DVD review: Alan Partridge Mid Morning Matters Series 2

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Bonus features: Outtakes

155 minutes

Starring: Steve Coogan, Tim Key, Reece Shearsmith, Julian Barratt,  Rosie Cavaliero, Phil Cornwell, Monica Dolan, Katherine Jakeways

Hurrah for Alan Partridge!

A full quarter century after his first appearance as a nasal East Anglian sports commentator on Radio 4’s On The Hour, the socially maladroit, Daily Mail reading North Norfolk disc jockey returns in his second series of Mid Morning Matters. Although it has been five years since Alan last appeared in this format – his book, I, Partridge and generally successful big screen outing Alpha Papa coming in between – little has changed for Alan in the ensuing period, despite occasional visits from his girlfriend Angela (Monica Dolan, introduced in the film).

Otherwise, Alan is his usual barely tolerable self regardless of whether he is getting drunk and tucking into a “beef sponge” during an on air book group feature, subjecting his captive audience to his own dramatised version of the lives of William and Kate, revealing his darkest fantasies about TV presenter Julia Bradbury or simply tormenting the hapless “Sidekick Simon” (Tim Key), this is often awkward but always enjoyable.

Alan remains a great comedy creation, often sympathetic (unexpectedly bringing out the softer side of a loathsome opinion former played by Reece Shearsmith) but just as often sickeningly egotistical, politically incorrect and tyrannical, this format (which never sees Alan leaving the radio studio) works well.

Lovely stuff. Roll on Series 3…

 

 

 

Eight UK TV comedies than either soared or flopped on the big screen

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A decade after The Office finished, Ricky Gervais’s most famous creation, the excruciatingly awkward “chilled out entertainer” David Brent is to return, this time on the big screen. Gervais is adamant that Life On The Road which focuses on Brent’s post-Wernham-Hogg existence as a salesman cum wannabe musician is NOT a full blown Office sequel. But which other small screen British comedy characters have attempted to break out into the world of cinema? And which have triumphed and which have failed?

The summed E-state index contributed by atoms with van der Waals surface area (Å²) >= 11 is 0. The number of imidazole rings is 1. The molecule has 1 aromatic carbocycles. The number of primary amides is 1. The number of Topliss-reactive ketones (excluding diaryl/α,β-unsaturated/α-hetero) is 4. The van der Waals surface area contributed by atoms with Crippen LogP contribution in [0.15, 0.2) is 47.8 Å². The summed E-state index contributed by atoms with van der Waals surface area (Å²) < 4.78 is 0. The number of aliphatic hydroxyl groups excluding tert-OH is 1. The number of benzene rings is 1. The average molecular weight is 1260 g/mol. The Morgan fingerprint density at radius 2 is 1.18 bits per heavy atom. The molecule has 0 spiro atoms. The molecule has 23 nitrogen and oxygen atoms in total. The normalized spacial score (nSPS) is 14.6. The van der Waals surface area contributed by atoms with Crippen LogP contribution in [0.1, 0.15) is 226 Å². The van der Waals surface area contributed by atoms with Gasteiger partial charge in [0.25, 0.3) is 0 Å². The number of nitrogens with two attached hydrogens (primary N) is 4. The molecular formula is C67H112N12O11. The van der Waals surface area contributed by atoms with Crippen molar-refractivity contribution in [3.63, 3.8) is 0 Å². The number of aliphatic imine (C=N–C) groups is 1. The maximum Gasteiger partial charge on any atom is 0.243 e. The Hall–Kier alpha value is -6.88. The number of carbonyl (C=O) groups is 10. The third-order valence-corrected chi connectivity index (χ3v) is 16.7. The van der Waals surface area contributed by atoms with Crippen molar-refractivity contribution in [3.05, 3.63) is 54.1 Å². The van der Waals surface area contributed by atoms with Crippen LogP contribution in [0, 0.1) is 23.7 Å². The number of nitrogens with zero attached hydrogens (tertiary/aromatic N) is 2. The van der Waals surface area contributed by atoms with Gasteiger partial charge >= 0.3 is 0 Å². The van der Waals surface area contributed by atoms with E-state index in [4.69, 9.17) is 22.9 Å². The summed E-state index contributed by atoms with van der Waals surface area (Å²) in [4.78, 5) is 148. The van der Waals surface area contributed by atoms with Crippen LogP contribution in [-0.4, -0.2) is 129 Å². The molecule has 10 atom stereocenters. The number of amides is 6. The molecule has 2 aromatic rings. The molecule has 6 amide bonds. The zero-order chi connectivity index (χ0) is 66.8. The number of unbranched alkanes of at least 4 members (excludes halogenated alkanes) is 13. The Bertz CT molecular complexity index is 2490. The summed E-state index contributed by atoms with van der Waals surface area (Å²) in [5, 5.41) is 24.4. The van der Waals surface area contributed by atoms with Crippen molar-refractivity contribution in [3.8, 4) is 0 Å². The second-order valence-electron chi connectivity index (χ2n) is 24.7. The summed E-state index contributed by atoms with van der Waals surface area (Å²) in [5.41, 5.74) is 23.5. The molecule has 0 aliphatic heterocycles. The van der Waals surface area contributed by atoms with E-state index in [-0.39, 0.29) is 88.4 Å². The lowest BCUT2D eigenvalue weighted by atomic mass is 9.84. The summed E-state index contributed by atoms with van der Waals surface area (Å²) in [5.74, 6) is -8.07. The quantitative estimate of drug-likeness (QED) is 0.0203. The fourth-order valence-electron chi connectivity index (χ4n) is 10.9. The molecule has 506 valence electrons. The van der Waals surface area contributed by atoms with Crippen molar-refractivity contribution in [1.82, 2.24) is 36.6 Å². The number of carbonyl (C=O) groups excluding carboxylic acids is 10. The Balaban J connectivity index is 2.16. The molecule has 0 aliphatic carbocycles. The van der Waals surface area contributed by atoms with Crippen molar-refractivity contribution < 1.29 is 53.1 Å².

1. Kevin & Perry Go Large (2000)
Harry Enfield and Kathy Burke’s sex-starved teenage creations followed the “going on holiday” formula favoured by many British sitcom movie adaptations ranging from On The Buses to The Inbetweeners, this time going to the party island of Ibiza where they run into a malevolent club DJ played by Rhys Ifans.
VERDICT: Neutral

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2. The League of Gentlemen’s Apocalypse (2005)
With a tricky postmodern plot in which the creators of the TV series decided to destroy their own creations, the Royston Vasey cast made an awkward transition to celluloid, the cast later moving onto work on dark TV successes Sherlock, Psychoville and Doctor Who.
VERDICT: Failure

3. Bean: The Ultimate Disaster Movie (1997)
Loved by some, hated by others, Rowan Atkinson’s hapless hero performed well in his feature debut directed by the late Mel Smith. A sequel, the self explanatory Mr. Bean Goes On Holiday appeared a full decade later.
VERDICT: Success

4. Alan Partridge: Alpha Papa (2013)
A-ha! Norwich’s favourite son played by Steve Coogan was transposed to a siege setting in this enjoyable film version of a dramatic event in the egocentric local radio DJ’s life. Partridge seems cooler and even slightly younger than in recent TV outings although never loses his essential naffness. Long suffering PA Lynn (Felicity Montagu) and Sidekick Simon (Tim Key) return although Mike the Geordie (Simon Greenall) appears to be killed off. A sequel is expected.
VERDICT: Success. “Lovely stuff” (not my words. The words of Shakin Stevens).

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5. Mrs. Brown’s Boys D’Movie (2014)
Despite receiving appalling reviews, the movie version of the gender-bending Mrs. Brown’s Boys proved a modest hit with fans of the controversial and (let’s face it) truly awful BBC sitcom.
VERDICT: Failure

6. In The Loop (2009)
This well received version of the excellent BBC political sitcom kept its most memorable character, foul mouthed spin doctor Malcolm Tucker (Peter Capaldi) but other regulars from the series such as Chris Addison appeared under new names to accommodate the “Special Relationship” themed storyline. Tom Hollander crops up as an inept minister while American actress Anna Chlumsky made an appearance paving the way for her role in the US sitcom Veep (also largely penned by Armando Iannucci).
VERDICT: Success

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7. Guest House Paradiso (1999)
Certainly very very very close to being the film version of slapstick sitcom Bottom starring Ade Edmonson and the late Rik Mayall (and yes, it still hurts to write that). But technically the names were changed. And this wasn’t very good.
VERDICT: Failure

8. The Inbetweeners Movie (2011)
Proof that British sitcoms really can work on the big screen, the tale of four sex-obsessed lads going mad in Crete was a big hit, despite resorting to the overused “holiday” formula (see also: Holiday On The Buses, Kevin and Perry Go Large, Mr. Bean Goes On Holiday). It also doesn’t end properly. It enjoyed the biggest box office opening weekend for a British comedy film ever, however, and the sequel (out now) seems to be doing even better
VERDICT: Success

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